NYSE Reversal Indicator
It would be easy to assume that because the indicator is pointing down that we have selling ahead of us. But because the reversal signal is occuring in the middle of the range and not at the extremes, it cannot be trusted. As a result my approach is to continue to trade this market higher, and when we finally do hit an extreme on the indicator below is when I'll start looking for the more traditional pullback that we typically get at those levels.
For those of you who are not familiar with this chart, here's quick tutorial...
The Indicator uses the advance/decline ratio with a stochastics overlay. The bottom half of the chart is the weekly candles of the S&P. The chart itself goes back two years. Some folks have criticized me for posting this chart in the past saying that it isn't 100% accurate - but if it was, as some think it must be, then I wouldn't be posting it - I'd save it all for myself and make an ungodly sum of money off of it. But it isn't perfect and there is always a level of error that you can expect from it. But overall, it is fairly accurate, and when the indicator hits certain extremes on the stochastics, it is often a good time to start hedging positions that are going against the direction of the indicators, or start loading up on short or long positions in-line with the direction that the indicator itself is pointing to.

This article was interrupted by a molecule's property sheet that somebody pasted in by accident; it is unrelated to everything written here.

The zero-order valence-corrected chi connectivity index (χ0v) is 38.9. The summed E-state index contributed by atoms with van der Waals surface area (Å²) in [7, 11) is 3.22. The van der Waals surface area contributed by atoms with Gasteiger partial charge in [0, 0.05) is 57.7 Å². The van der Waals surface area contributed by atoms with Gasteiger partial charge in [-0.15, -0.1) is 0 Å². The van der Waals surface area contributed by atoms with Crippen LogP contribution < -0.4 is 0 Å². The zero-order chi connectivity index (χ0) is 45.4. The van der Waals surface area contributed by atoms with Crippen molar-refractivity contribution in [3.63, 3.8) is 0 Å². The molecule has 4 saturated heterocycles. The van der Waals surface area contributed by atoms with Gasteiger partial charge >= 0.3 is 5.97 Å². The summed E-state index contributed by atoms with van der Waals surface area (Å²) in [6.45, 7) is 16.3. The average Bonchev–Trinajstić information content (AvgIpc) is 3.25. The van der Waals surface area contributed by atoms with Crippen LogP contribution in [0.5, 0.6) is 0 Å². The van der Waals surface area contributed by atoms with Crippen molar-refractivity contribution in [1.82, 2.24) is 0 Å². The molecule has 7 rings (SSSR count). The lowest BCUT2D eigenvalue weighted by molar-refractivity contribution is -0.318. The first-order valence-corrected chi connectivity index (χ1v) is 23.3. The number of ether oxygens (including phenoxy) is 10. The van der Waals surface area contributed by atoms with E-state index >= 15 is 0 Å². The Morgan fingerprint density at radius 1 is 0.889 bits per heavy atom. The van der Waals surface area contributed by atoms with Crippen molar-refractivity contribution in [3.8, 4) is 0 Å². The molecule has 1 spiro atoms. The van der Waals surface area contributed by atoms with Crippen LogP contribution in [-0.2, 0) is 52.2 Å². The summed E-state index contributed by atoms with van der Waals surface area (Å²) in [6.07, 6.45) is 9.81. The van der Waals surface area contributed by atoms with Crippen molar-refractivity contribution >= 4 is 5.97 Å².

Remember, the extremes are where you are wanting to pay the closest attention to, particularly where the %K & %D lines cross (i.e the red and green lines). This is typically where we begin to see changes in the behavior of the market - not always but quite often enough, to warrant our attention. What this tool is best for, in terms of what I use it for, is market timing and position building. When there is a crossover at one of the extremes that goes against the positions in my portfolio, I, often times, look to take profits in those positions or at least hedge against them
Here is the NYSE Reversal Indicator.